The iconic April 8, 1974 photo was not attributed to any photographer until late last year with the announcement by the National Baseball Hall of Fame and Museum after Sherman contacted them after learning that a large print of his Hank Aaron photo was hanging in the Museum.
Ron Sherman’s Hank Aaron 715 Story
[by Ron Sherman]
As an assignment photographer working in Cleveland, Rochester, Florida, Milwaukee and Syracuse, I relocated to Atlanta, GA in 1971. Over the next four decades my assignments for magazines included Life, Time, Newsweek, Forbes; US News and Business Week and covering personalities like Coretta Scott King, Mayor-Congressman-Ambassador Andrew Young and Governor-President Jimmy Carter. My Corporate clients over the year ranged from IBM, Coca-Cola, Georgia Power, AT&T, and the Southern Co.
On April 8, 1974, on a freelance assignment for United Press International, I was one of more than a hundred photographers at Atlanta’s Fulton County Stadium that night when Hank Aaron hit his 715th home run to break Babe Ruth’s record. From my position in the field level photo box along the third base line, I made a series of images as he rounded second base and was joined by a pair of teenagers (Britt Gaston and Cliff Courtenay). It was one of 544 images I made that night, and, in those pre-digital days, I didn’t know it was special until I saw it in the darkroom after the game. Other photographers had better angles of Aaron’s home run swing, but it was my photograph (sent around the world by UPI) that captures the special celebration of his historical accomplishment.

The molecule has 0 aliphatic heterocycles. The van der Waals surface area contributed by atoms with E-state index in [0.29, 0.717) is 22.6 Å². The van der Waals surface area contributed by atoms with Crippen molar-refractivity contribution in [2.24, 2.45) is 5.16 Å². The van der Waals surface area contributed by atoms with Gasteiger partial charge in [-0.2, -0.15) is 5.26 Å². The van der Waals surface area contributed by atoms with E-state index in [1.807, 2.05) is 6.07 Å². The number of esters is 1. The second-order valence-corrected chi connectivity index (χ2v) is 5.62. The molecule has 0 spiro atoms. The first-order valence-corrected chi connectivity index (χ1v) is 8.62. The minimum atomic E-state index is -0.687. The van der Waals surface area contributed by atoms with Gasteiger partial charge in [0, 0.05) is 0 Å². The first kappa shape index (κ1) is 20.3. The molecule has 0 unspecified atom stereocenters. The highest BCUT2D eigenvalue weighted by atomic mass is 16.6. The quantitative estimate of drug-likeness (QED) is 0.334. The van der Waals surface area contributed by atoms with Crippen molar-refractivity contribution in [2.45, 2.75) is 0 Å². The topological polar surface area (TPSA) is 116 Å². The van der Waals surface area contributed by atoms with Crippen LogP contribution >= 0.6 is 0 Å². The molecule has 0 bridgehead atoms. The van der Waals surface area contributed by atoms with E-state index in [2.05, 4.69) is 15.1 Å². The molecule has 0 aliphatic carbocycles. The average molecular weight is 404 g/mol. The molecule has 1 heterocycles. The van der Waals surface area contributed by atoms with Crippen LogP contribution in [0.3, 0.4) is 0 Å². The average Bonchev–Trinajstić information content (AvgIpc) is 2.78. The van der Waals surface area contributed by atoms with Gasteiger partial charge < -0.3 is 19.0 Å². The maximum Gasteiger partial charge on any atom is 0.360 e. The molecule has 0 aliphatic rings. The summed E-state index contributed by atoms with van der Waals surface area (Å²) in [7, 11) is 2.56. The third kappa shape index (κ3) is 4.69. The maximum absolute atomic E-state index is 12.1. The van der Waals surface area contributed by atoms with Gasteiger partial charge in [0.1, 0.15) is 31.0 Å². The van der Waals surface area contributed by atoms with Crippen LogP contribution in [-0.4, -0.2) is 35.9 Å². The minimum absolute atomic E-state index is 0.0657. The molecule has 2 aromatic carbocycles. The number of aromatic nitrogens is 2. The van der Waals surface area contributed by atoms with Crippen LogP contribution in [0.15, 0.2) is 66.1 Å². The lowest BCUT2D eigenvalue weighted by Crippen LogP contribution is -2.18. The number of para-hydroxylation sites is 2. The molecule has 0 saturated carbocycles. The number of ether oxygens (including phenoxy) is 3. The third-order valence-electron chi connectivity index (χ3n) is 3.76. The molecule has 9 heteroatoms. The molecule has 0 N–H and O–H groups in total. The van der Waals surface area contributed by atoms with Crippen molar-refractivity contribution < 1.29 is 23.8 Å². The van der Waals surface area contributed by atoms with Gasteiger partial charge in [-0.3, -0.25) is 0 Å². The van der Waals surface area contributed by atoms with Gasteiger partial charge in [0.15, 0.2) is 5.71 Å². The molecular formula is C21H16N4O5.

My name was never attached to that image because when UPI transmitted the photo only my initials were used in the caption. I was not aware that my image was a large print in the National Baseball Hall of Fame and Museum until a friend spotted it on a recent visit.
A couple of days after the Hank Aaron assignment, the photo director at UPI asked me to let the New York office borrow the negative so they could make a large print for their office. Life basically carried on for me after that week and I forgot about the photo. I had prospects to turn into clients and assignments to cover.
The negative stayed in the UPI archives until they sold them some years later to Bettmann Archives and then Corbis Stock Photos. In 2006, I was able to retrieve my negatives from Corbis, after some negotiation.
It was then that I did some research to find any other similar images from that night. My research sent me to the AP, Sports Illustrated, Life, Time, Atlanta Journal/Constitution archives and a similar photo was not found. With at least a hundred photographers or more covering that game, I was surprised, but I kept looking.
Another surprise was not revealed until after the game. There were death threats aimed at Hank Aaron before that game. The stadium was covered by local, state, and federal police, and security. With that information, after the fact, I was surprised the teens made it onto the field. They were arrested and then released with no charges after the game because they meant no harm to Aaron. Some years later, the boys were reunited with Aaron for a photo opportunity.
My photo remained unattributed for these many years because the only name on the photo was UPI, Bettmann Archives, or Corbis. When I recently contacted the Museum’s Photo Archivist, we were able to come to an agreement that will allow the Baseball Hall of Fame to acquire the photo for specific uses, and attribution is now ©Ron Sherman.